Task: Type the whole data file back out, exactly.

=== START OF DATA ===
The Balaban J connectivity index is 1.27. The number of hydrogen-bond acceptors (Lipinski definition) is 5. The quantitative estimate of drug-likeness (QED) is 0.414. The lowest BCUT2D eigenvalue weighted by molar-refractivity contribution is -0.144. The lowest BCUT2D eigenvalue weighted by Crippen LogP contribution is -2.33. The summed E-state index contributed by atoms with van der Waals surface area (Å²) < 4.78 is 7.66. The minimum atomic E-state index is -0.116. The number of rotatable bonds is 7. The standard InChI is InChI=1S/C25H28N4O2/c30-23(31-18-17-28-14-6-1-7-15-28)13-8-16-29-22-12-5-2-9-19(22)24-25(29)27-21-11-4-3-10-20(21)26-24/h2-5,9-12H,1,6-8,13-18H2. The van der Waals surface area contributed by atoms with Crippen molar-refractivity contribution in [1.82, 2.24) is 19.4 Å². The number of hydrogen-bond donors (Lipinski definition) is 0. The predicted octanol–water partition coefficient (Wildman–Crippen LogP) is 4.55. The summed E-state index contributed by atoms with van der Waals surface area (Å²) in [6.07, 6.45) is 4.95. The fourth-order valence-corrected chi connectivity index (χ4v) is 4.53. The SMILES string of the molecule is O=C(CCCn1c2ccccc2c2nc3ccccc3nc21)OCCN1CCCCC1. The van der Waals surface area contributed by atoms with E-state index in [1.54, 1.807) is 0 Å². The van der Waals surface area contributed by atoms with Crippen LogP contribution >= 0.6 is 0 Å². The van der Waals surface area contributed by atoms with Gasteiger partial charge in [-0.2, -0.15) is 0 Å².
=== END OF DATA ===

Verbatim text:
The Balaban J connectivity index is 1.27. The number of hydrogen-bond acceptors (Lipinski definition) is 5. The quantitative estimate of drug-likeness (QED) is 0.414. The lowest BCUT2D eigenvalue weighted by molar-refractivity contribution is -0.144. The lowest BCUT2D eigenvalue weighted by Crippen LogP contribution is -2.33. The summed E-state index contributed by atoms with van der Waals surface area (Å²) < 4.78 is 7.66. The minimum atomic E-state index is -0.116. The number of rotatable bonds is 7. The standard InChI is InChI=1S/C25H28N4O2/c30-23(31-18-17-28-14-6-1-7-15-28)13-8-16-29-22-12-5-2-9-19(22)24-25(29)27-21-11-4-3-10-20(21)26-24/h2-5,9-12H,1,6-8,13-18H2. The van der Waals surface area contributed by atoms with Crippen molar-refractivity contribution in [1.82, 2.24) is 19.4 Å². The number of hydrogen-bond donors (Lipinski definition) is 0. The predicted octanol–water partition coefficient (Wildman–Crippen LogP) is 4.55. The summed E-state index contributed by atoms with van der Waals surface area (Å²) in [6.07, 6.45) is 4.95. The fourth-order valence-corrected chi connectivity index (χ4v) is 4.53. The SMILES string of the molecule is O=C(CCCn1c2ccccc2c2nc3ccccc3nc21)OCCN1CCCCC1. The van der Waals surface area contributed by atoms with E-state index in [1.54, 1.807) is 0 Å². The van der Waals surface area contributed by atoms with Crippen LogP contribution >= 0.6 is 0 Å². The van der Waals surface area contributed by atoms with Gasteiger partial charge in [-0.2, -0.15) is 0 Å².